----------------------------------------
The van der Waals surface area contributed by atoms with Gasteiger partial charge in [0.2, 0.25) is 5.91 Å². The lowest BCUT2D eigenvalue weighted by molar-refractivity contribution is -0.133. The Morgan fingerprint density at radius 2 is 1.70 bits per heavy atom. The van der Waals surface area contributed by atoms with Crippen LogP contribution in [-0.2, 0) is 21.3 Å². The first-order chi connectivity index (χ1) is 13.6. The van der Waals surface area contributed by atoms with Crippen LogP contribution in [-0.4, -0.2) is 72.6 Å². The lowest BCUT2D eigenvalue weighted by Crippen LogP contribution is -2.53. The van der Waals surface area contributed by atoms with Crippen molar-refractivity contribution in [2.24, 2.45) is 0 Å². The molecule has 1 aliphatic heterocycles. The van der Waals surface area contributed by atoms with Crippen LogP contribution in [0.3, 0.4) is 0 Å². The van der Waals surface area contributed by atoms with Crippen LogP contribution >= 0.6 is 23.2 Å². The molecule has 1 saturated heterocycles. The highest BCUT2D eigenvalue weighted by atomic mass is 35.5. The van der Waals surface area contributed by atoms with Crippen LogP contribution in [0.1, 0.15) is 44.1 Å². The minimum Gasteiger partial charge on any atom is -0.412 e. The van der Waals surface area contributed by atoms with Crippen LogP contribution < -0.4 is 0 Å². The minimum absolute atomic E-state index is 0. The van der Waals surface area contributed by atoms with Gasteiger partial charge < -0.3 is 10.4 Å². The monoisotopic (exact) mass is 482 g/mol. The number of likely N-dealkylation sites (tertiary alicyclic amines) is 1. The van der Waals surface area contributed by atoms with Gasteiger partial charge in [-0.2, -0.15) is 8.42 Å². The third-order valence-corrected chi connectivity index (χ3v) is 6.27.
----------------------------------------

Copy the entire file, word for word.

The van der Waals surface area contributed by atoms with Gasteiger partial charge in [0.2, 0.25) is 5.91 Å². The lowest BCUT2D eigenvalue weighted by molar-refractivity contribution is -0.133. The Morgan fingerprint density at radius 2 is 1.70 bits per heavy atom. The van der Waals surface area contributed by atoms with Crippen LogP contribution in [-0.2, 0) is 21.3 Å². The first-order chi connectivity index (χ1) is 13.6. The van der Waals surface area contributed by atoms with Crippen LogP contribution in [-0.4, -0.2) is 72.6 Å². The lowest BCUT2D eigenvalue weighted by Crippen LogP contribution is -2.53. The van der Waals surface area contributed by atoms with Crippen molar-refractivity contribution in [2.24, 2.45) is 0 Å². The molecule has 1 aliphatic heterocycles. The van der Waals surface area contributed by atoms with Crippen LogP contribution in [0.3, 0.4) is 0 Å². The van der Waals surface area contributed by atoms with Crippen LogP contribution >= 0.6 is 23.2 Å². The molecule has 1 saturated heterocycles. The highest BCUT2D eigenvalue weighted by atomic mass is 35.5. The van der Waals surface area contributed by atoms with Crippen LogP contribution in [0.1, 0.15) is 44.1 Å². The minimum Gasteiger partial charge on any atom is -0.412 e. The van der Waals surface area contributed by atoms with Crippen LogP contribution < -0.4 is 0 Å². The minimum absolute atomic E-state index is 0. The van der Waals surface area contributed by atoms with Gasteiger partial charge < -0.3 is 10.4 Å². The monoisotopic (exact) mass is 482 g/mol. The number of likely N-dealkylation sites (tertiary alicyclic amines) is 1. The van der Waals surface area contributed by atoms with Gasteiger partial charge in [-0.2, -0.15) is 8.42 Å². The third-order valence-corrected chi connectivity index (χ3v) is 6.27.